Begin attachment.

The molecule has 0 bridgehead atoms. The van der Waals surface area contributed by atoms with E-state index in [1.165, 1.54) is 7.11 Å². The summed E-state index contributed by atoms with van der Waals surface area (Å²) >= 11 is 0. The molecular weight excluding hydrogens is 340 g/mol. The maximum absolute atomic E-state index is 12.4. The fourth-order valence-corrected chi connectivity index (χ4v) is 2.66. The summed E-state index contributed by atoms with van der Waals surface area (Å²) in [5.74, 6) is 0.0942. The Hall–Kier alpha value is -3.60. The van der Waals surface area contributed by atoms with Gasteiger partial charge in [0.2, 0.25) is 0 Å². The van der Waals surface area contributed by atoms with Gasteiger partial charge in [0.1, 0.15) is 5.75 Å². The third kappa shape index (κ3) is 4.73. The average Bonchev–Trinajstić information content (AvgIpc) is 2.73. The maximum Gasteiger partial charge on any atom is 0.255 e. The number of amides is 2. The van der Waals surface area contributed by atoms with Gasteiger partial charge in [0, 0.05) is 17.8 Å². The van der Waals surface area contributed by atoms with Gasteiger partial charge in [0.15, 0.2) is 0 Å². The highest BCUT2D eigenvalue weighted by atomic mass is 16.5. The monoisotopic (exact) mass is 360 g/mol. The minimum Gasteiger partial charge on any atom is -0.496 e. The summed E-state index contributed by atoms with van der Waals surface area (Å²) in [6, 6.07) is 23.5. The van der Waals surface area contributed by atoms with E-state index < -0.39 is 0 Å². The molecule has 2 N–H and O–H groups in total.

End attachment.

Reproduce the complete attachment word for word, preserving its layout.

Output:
The molecule has 0 bridgehead atoms. The van der Waals surface area contributed by atoms with E-state index in [1.165, 1.54) is 7.11 Å². The summed E-state index contributed by atoms with van der Waals surface area (Å²) >= 11 is 0. The molecular weight excluding hydrogens is 340 g/mol. The maximum absolute atomic E-state index is 12.4. The fourth-order valence-corrected chi connectivity index (χ4v) is 2.66. The summed E-state index contributed by atoms with van der Waals surface area (Å²) in [5.74, 6) is 0.0942. The Hall–Kier alpha value is -3.60. The van der Waals surface area contributed by atoms with Gasteiger partial charge in [0.2, 0.25) is 0 Å². The van der Waals surface area contributed by atoms with Gasteiger partial charge in [0.1, 0.15) is 5.75 Å². The third kappa shape index (κ3) is 4.73. The average Bonchev–Trinajstić information content (AvgIpc) is 2.73. The maximum Gasteiger partial charge on any atom is 0.255 e. The number of amides is 2. The van der Waals surface area contributed by atoms with Gasteiger partial charge in [0, 0.05) is 17.8 Å². The van der Waals surface area contributed by atoms with Gasteiger partial charge in [0.15, 0.2) is 0 Å². The highest BCUT2D eigenvalue weighted by atomic mass is 16.5. The monoisotopic (exact) mass is 360 g/mol. The minimum Gasteiger partial charge on any atom is -0.496 e. The summed E-state index contributed by atoms with van der Waals surface area (Å²) in [6, 6.07) is 23.5. The van der Waals surface area contributed by atoms with E-state index < -0.39 is 0 Å². The molecule has 2 N–H and O–H groups in total.